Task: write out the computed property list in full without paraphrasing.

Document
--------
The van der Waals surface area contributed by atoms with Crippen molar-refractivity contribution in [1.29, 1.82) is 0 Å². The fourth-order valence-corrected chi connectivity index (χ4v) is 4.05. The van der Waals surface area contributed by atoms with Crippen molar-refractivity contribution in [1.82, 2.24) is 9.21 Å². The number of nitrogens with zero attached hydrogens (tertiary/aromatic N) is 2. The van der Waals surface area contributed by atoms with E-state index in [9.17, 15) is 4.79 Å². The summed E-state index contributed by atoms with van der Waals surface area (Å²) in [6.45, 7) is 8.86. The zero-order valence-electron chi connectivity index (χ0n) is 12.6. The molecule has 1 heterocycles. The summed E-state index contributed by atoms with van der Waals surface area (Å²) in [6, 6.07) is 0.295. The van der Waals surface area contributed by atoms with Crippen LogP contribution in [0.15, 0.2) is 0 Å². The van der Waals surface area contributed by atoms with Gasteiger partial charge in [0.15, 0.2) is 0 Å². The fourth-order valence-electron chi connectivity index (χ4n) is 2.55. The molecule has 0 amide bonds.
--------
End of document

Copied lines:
The van der Waals surface area contributed by atoms with Crippen molar-refractivity contribution in [1.29, 1.82) is 0 Å². The fourth-order valence-corrected chi connectivity index (χ4v) is 4.05. The van der Waals surface area contributed by atoms with Crippen molar-refractivity contribution in [1.82, 2.24) is 9.21 Å². The number of nitrogens with zero attached hydrogens (tertiary/aromatic N) is 2. The van der Waals surface area contributed by atoms with E-state index in [9.17, 15) is 4.79 Å². The summed E-state index contributed by atoms with van der Waals surface area (Å²) in [6.45, 7) is 8.86. The zero-order valence-electron chi connectivity index (χ0n) is 12.6. The molecule has 1 heterocycles. The summed E-state index contributed by atoms with van der Waals surface area (Å²) in [6, 6.07) is 0.295. The van der Waals surface area contributed by atoms with Crippen LogP contribution in [0.15, 0.2) is 0 Å². The van der Waals surface area contributed by atoms with Gasteiger partial charge in [0.15, 0.2) is 0 Å². The fourth-order valence-electron chi connectivity index (χ4n) is 2.55. The molecule has 0 amide bonds.